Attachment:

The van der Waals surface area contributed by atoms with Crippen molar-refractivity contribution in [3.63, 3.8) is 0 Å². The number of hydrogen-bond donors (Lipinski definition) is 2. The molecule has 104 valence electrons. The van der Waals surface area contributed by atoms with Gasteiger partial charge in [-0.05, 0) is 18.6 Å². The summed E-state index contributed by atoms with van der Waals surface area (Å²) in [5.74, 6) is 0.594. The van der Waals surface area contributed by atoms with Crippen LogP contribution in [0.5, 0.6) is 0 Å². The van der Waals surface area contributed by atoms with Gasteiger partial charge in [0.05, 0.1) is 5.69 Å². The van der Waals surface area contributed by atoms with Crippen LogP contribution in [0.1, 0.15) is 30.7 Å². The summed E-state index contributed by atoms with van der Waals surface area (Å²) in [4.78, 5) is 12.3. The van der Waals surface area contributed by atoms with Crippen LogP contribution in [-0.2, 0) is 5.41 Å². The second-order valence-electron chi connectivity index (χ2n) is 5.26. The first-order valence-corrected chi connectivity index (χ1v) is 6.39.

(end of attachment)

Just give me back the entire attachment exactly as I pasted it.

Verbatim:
The van der Waals surface area contributed by atoms with Crippen molar-refractivity contribution in [3.63, 3.8) is 0 Å². The number of hydrogen-bond donors (Lipinski definition) is 2. The molecule has 104 valence electrons. The van der Waals surface area contributed by atoms with Gasteiger partial charge in [-0.05, 0) is 18.6 Å². The summed E-state index contributed by atoms with van der Waals surface area (Å²) in [5.74, 6) is 0.594. The van der Waals surface area contributed by atoms with Crippen LogP contribution in [0.5, 0.6) is 0 Å². The van der Waals surface area contributed by atoms with Gasteiger partial charge in [0.05, 0.1) is 5.69 Å². The van der Waals surface area contributed by atoms with Crippen LogP contribution in [0.1, 0.15) is 30.7 Å². The summed E-state index contributed by atoms with van der Waals surface area (Å²) in [4.78, 5) is 12.3. The van der Waals surface area contributed by atoms with Crippen LogP contribution in [-0.2, 0) is 5.41 Å². The second-order valence-electron chi connectivity index (χ2n) is 5.26. The first-order valence-corrected chi connectivity index (χ1v) is 6.39.